It was equally shameful that 75 senators went against Byrd and voted to close off the debate on Iraq, even though they know in their hearts that Byrd and Senator Edward Kennedy, D-Mass, and the others who voted against it are right -- that going to war with Iraq increases our risks of terrorism, strengthens al Qaeda's recruiting efforts and reduces the ability of Muslim countries to cooperate with us against al Qaeda, even if they wanted to.

The real motive for war

It's not about stopping proliferation of weapons of mass destruction, like th administration claims -- Vice President Dick Cheney and Defense Secretary Donald Rumsfled know better than that. The real reason is right there, like the purloined letter, though saying it stamps you as some kind of vulgar radical or cynic. Oil. This war is going to be not just for Iraq's oil but to strengthen our control of Saudi Arabian oil, and eventually Iranian oil and Kuwaiti oil. War for oil is not some radical slogan, it's a simple statement of reality. The administration thinks that kind of control of the world's resources makes war worthwhile, but they're not putting that out to the public.

What they are holding out is an image of empire that in this chaotic world looks rather attractive to a lot of Americans. But the lesson of September 11 is that it's going to be a very bloody business. That's not to say anything in favor of the people or causes behind September 11. But the fact is, killing innocent civilians in a Muslim country is going to lead to reaction that costs American lives as well. It's wrong of us to even think about waging an aggresive war under these conditions.

What can be done

If people in the administration and the Pentagon can hear me, indirectly or directly, I urge them to consider that if they know of untruths; if they know of false arguments being made; if they know, from documents passing their hands, that the country is being deceived into a reckless war, then they should consider doing what I wish I had done in 1964 and 1965, rather than waiting till 1969 and 1971: going to Congress with the documents, and to the press, and telling the truth.

Daniel Ellsberg is a former Pentagon official who in 1971 leaked a 7000-page study to the press that detailed American involvement in Vietnam. The release of the study, which became known as the Pentagon Papers, set in motion a chain of events that helped lead to the resignation of President Nixon and the end of the Vietnam War. Ellsberg, who lives in Berkeley and Washington, D.C., is the author of the just-published Secrets: A Memoir of Vietnam and the Pentagon Papers.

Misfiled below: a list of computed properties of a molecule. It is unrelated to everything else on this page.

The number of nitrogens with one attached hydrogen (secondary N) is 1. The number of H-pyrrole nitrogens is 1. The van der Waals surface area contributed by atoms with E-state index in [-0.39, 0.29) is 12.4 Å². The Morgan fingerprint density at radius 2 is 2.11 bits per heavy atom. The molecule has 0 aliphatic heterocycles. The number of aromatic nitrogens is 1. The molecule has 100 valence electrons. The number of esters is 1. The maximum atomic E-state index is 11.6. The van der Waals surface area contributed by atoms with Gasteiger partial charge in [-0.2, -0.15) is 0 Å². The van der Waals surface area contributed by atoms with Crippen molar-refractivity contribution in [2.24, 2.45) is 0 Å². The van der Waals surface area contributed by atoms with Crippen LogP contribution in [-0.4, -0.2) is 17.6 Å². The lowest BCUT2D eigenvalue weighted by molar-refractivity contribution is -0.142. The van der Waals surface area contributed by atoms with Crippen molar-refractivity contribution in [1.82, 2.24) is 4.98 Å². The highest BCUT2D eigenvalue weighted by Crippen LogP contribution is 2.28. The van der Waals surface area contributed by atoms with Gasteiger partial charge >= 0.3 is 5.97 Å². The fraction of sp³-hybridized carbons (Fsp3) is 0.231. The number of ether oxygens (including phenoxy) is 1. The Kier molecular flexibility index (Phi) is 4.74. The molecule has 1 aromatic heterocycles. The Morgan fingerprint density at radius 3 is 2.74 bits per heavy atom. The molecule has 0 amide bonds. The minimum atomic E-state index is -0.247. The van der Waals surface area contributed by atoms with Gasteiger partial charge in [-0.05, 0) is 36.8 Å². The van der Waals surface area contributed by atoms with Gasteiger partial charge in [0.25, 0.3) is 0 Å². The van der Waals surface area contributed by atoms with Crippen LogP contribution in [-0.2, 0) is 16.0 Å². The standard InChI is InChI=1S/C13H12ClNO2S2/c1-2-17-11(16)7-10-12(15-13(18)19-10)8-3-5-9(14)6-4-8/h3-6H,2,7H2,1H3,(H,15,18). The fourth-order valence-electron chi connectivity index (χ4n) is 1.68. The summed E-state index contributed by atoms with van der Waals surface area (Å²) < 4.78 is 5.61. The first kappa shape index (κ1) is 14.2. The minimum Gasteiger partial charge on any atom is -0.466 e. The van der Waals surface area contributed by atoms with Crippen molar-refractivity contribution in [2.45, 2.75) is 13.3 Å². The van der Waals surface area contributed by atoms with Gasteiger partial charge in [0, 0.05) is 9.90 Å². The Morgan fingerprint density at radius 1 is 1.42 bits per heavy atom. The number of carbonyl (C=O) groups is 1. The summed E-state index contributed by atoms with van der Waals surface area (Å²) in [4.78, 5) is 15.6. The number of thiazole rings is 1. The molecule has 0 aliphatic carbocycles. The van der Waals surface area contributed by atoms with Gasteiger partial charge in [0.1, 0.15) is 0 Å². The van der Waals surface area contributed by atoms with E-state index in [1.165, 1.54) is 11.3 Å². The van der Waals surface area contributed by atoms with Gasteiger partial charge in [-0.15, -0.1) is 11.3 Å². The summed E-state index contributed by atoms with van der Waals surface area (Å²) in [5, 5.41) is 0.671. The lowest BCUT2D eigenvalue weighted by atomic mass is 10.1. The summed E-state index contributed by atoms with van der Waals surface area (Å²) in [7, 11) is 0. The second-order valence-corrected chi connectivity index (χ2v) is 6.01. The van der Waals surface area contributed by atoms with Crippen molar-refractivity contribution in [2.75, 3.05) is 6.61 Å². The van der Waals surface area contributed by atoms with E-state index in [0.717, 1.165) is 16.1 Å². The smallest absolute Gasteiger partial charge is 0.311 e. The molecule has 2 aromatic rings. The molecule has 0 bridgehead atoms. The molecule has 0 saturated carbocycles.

Two women act after
Bush blocks funding

Molly Ivins

As all the Miss Witherspoons of our lives used to call in those clear, flute-like tones, "Attention, girls!" Heads up, women, we've got problems.

The latest in a long line of anti-woman decisions by the Bush administration is, for once, getting some attention, in part because of the sheer cheapness of the move.

President Bush has decided not to send the $34 million approved by both houses of Congress for the United Nations Fund for Population Activities (UNFPA). The fund provides contraception, family planning and safe births, and works against the spread of HIV and against female genital mutilation in the poorest countries of the world. Thirt-four million dollars goes a long way in the parts of the world where more than 600,000 women die every year from pregnancy and childbirth, many of them children themselves.

Of course, our poor governent is so broke it can't afford to waste $34 million on women in poor countries. It has more important things to do, like spending $100 million on "promoting marriage." (I'm in favor of recycling old Nike ads for this one: "Marriage: Just do it.")

Two women -- Jane Roberts, a retired teacher in California, and Lois Abraham, a lawyer in New Mexico -- have started a splendid symbolic protest, and it is spreading by email, fax, newsletters and women's groups. The organizers are looking for "3 million Friends of UNFPA" to send $1 each to the United Nations (FPA) at 220 East 42nd Street, New York, N.Y. 10017.

Thoraya Ahmed Obaid, director of the UNFPA, said the $34 million U.S. contribution would have helped prevent 2 million unwanted pregnancies, 800,000 induced abortions, 4700 maternal deaths, and 77,000 infant and child deaths. We don't have $34 million to save the lives of poor women, but President Bush want to spend $135 million on abstinence education, which doesn't work worth a damn.

Sex education is what works. The Guttmacher Institute published a report last week showing that the abortion rate is down by 11 percent in this country precisely because young people are now getting more education about sex. One would think the anti-abortion forces would be grateful.

Instead, there is every indication that in addition to taking away a women's right to choose whether to have an abortion, the Bush administration is going after contraception, too. He wants to make W. David Hager chairman of the Food and Drug Administration's panel on women's health policy. Hager is an obstetrician from Kentucky who wants the FDA to reverse its approval of RU-486, the so-called "abortion pill."

He does not prescribe contraceptives for single women, does not do abortions, will not prescribe RU-486 and will not insert IUDs. Hager also believes headaches, PMS and eating disorders can be cured by reading Scripture. I do not want this man in charge of my health policy.

It took almost all of human history for the population of the globe to reach 1 billion in people in 1800. It took only from 1987 to 1999 for world population to grow from 5 billion to 6 billion. At current rates, we will reach 13 billion by the middle of the 21st century. Ninety-five percent of this growth will be in Africa, Latin America and Asia.

Studies estimate that by 2025, 2 out of every 3 people on Earth will live in water-stressed conditions. The stress on global resources is already apparent. The National Wildlife Federation points to severe deforestation, habitat fragmentation, species extinction, water scarcity, climate change, loss of biodiversity and pollution. Eighty percent of the original forest is gone or degraded. The grim toll on the Earth's resources goes on and on.

San Francisco Chronicle
23 October 2002